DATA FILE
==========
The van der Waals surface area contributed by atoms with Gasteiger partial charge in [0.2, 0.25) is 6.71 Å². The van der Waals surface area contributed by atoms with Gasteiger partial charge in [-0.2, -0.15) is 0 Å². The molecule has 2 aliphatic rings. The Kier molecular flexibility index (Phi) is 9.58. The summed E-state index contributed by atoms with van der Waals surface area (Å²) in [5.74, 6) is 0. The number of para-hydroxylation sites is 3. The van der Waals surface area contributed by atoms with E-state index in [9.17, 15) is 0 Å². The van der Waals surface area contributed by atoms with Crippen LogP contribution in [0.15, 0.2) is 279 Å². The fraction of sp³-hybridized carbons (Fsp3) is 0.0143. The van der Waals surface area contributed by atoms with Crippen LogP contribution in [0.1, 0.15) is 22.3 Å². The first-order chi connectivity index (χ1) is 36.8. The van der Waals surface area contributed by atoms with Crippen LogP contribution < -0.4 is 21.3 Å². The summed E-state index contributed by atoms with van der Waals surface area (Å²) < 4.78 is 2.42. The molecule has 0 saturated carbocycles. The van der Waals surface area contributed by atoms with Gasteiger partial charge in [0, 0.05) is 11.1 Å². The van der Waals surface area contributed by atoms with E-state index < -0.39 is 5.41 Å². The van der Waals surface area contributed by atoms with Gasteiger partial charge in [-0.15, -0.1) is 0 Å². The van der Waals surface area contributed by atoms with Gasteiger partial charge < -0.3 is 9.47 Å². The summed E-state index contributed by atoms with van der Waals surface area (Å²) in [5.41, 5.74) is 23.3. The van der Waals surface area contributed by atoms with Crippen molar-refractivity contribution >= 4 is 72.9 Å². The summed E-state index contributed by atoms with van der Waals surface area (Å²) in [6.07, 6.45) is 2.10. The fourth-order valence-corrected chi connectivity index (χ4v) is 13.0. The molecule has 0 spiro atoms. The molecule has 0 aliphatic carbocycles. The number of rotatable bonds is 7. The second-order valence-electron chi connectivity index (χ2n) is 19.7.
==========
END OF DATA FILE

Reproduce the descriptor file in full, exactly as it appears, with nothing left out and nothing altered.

The van der Waals surface area contributed by atoms with Gasteiger partial charge in [0.2, 0.25) is 6.71 Å². The van der Waals surface area contributed by atoms with Gasteiger partial charge in [-0.2, -0.15) is 0 Å². The molecule has 2 aliphatic rings. The Kier molecular flexibility index (Phi) is 9.58. The summed E-state index contributed by atoms with van der Waals surface area (Å²) in [5.74, 6) is 0. The number of para-hydroxylation sites is 3. The van der Waals surface area contributed by atoms with E-state index in [9.17, 15) is 0 Å². The van der Waals surface area contributed by atoms with Crippen LogP contribution in [0.15, 0.2) is 279 Å². The fraction of sp³-hybridized carbons (Fsp3) is 0.0143. The van der Waals surface area contributed by atoms with Crippen LogP contribution in [0.1, 0.15) is 22.3 Å². The first-order chi connectivity index (χ1) is 36.8. The van der Waals surface area contributed by atoms with Crippen LogP contribution < -0.4 is 21.3 Å². The summed E-state index contributed by atoms with van der Waals surface area (Å²) < 4.78 is 2.42. The molecule has 0 saturated carbocycles. The van der Waals surface area contributed by atoms with Gasteiger partial charge in [0, 0.05) is 11.1 Å². The van der Waals surface area contributed by atoms with E-state index < -0.39 is 5.41 Å². The van der Waals surface area contributed by atoms with Gasteiger partial charge in [-0.15, -0.1) is 0 Å². The van der Waals surface area contributed by atoms with Gasteiger partial charge < -0.3 is 9.47 Å². The summed E-state index contributed by atoms with van der Waals surface area (Å²) in [5.41, 5.74) is 23.3. The van der Waals surface area contributed by atoms with Crippen molar-refractivity contribution >= 4 is 72.9 Å². The summed E-state index contributed by atoms with van der Waals surface area (Å²) in [6.07, 6.45) is 2.10. The fourth-order valence-corrected chi connectivity index (χ4v) is 13.0. The molecule has 0 spiro atoms. The molecule has 0 aliphatic carbocycles. The number of rotatable bonds is 7. The second-order valence-electron chi connectivity index (χ2n) is 19.7.